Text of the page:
The employee/labor shortage is a nationwide issue and one that’s having a significant impact on businesses across Central Oregon. Companies can’t operate efficiently or provide the same level of service if they’re understaffed. Furthermore, existing employees are taking on more work and feeling spread thin or burnt out. There’s no easy solution, but it’s an issue that needs to be addressed.
Are you seeing any new trends in commercial real estate?
On the “for sale” side of our industry, cap rates for investment sales continue to be pushed downward as demand outpaces supply, especially in desirable markets like Bend. For leasing, the uncertainty created by COVID has carried over into lease negotiations. More so than ever, tenants are seeking maximum flexibility by trying to negotiate various tenant-friendly deal points like COVID clauses, shorter lease terms and rights to terminate early. Landlords typically push back hard on these deal points, but the increased frequency of these deal points appearing in lease proposals is noteworthy.
Is the commercial real estate market and pricing in sync with the residential market? Does one usually follow the other?
The commercial real estate sales market is very strong, but not as hot as the residential market. Everyone has heard the stories on the residential side of multiple offers above asking, no inspection or appraisal contingencies, etc. That’s not reality on the commercial side. Asking prices are increasing and we can receive multiple offers on certain properties, but very rarely are offers above the asking price and every offer has some sort of inspection contingency attached to it. The commercial market typically trails the residential market by 6-9 months and that has held true in this cycle.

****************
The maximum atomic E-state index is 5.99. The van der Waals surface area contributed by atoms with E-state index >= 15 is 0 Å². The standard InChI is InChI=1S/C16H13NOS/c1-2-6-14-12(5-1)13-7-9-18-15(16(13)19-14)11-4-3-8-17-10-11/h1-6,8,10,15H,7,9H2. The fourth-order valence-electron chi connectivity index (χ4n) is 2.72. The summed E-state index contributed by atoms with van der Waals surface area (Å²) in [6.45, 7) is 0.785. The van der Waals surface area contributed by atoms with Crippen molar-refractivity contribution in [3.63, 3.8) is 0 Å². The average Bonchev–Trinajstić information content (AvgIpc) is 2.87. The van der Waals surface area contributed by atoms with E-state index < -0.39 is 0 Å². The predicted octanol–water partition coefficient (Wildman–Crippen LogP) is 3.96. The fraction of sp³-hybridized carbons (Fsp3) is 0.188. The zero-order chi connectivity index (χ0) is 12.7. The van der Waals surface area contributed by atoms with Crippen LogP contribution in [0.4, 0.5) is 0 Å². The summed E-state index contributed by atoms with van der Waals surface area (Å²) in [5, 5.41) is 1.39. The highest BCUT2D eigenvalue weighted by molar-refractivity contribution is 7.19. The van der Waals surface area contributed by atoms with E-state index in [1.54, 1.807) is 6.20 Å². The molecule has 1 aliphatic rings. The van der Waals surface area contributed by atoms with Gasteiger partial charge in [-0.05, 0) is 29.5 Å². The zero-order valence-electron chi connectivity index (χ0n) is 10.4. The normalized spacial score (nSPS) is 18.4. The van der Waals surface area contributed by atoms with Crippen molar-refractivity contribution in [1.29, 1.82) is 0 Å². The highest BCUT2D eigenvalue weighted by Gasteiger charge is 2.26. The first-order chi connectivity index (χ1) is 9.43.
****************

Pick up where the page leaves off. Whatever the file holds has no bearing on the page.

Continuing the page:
Are new leases in Bend, Oregon commercial real estate primarily with existing Central Oregon businesses or new businesses coming in from out of the area? What type of businesses are you seeing moving into Bend over the last two years?
Leasing activity is well balanced between existing businesses and companies relocating to Central Oregon. There are also a fair amount of leases that come from existing residents who decide to start a new business. The types of businesses cover the entire spectrum including light manufacturing, research and development, pharmaceutical, technology/software, medical, financial services, retail, health & fitness and more. For companies relocating from elsewhere, Bend, and the quality of life our community provides, is the most commonly stated reason for relocating.
Have you seen any commercial spaces vacated (businesses leaving?) or leases terminated due to the employee shortage? The childcare crisis? The housing crisis?
I have seen a few businesses vacate their space due to the employee shortage with the most notable being Sparrow Bakery. Others have reduced their hours and/or days of operation. I have not heard of any business shutting down due to childcare or housing, but both are significant concerns for local companies from a hiring perspective. I have spoken to numerous clients who are struggling to fill positions because of the lack of childcare and/or affordable housing.
Any other key bits of information or facts you wish to share?
Central Oregon will always be susceptible to ups and downs in the economy, but I don’t see the desirability of our region or the inbound migration slowing down anytime soon. While growth is generally viewed as a positive, it also presents significant challenges with affordability, childcare, and labor just to name a few. Assuming we can address these challenges while continuing to maintain the strong sense of community we currently have, I believe Central Oregon has a very bright future.